Wednesday, 23 April 2014

Tracking Exceptions - Part 5 - Scheduling With Spring

It seems that I'm finally getting close to the end of this series of blogs on Error Tracking using Spring and for those who haven’t read any blogs in the series I’m writing a simple, but almost industrial strength, Spring application that scans for exceptions in log files and then generates a report. From the first blog in the series, these were my initial requirements:
  1. Search a given directory and its sub-directories (possibly) looking for files of a particular type.
  2. If a file is found then check its date: does it need to be searched for errors?
  3. If the file is young enough to be checked then validate it, looking for exceptions.
  4. If it contains exceptions, are they the ones we’re looking for or have they been excluded?
  5. If it contains the kind of exceptions we’re after, then add the details to a report.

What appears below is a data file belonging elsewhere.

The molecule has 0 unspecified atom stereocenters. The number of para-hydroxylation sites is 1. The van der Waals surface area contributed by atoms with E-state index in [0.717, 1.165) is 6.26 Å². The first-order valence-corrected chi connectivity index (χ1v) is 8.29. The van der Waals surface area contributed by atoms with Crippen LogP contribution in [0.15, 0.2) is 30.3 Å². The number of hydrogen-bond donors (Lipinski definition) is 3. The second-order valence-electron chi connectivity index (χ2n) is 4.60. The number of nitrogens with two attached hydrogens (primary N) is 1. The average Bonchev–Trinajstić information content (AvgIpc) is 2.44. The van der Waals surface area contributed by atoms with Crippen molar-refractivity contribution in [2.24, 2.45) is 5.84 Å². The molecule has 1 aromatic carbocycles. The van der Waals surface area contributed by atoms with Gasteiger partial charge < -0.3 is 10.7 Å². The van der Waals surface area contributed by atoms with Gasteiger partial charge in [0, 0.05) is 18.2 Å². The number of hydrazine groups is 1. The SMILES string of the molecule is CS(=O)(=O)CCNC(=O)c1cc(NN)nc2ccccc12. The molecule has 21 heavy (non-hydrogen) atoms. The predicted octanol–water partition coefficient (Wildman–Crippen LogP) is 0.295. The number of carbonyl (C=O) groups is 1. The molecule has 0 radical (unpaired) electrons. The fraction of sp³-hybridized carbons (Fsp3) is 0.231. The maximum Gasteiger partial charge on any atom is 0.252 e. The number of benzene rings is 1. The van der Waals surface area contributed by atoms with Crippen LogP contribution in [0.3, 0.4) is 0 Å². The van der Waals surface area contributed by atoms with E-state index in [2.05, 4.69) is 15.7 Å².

6. When all the files have been checked, format the report ready for publishing.
  7. Publish the report using email or some other technique.
  8. The whole thing will run at a given time every day
This blog takes a look at meeting requirement number 8: "The whole thing will run at a given time every day" and this means implementing some kind of scheduling.

Tuesday, 8 April 2014

Tracking Exceptions - Part 4 - Spring's Mail Sender

If you've read any of the previous blogs in this series, you may remember that I'm developing a small but almost industrial strength application that searches log files for exceptions. You may also remember that I now have a class that can contain a whole bunch of results that will need sending to any one whose interested. This will be done by implementing my simple Publisher interface shown below.

public interface Publisher {

public <T> boolean publish(T report);

If you remember, the requirement was:

7 . Publish the report using email or some other technique.

In this blog I’m dealing with the concrete part of the requirement: sending a report by email.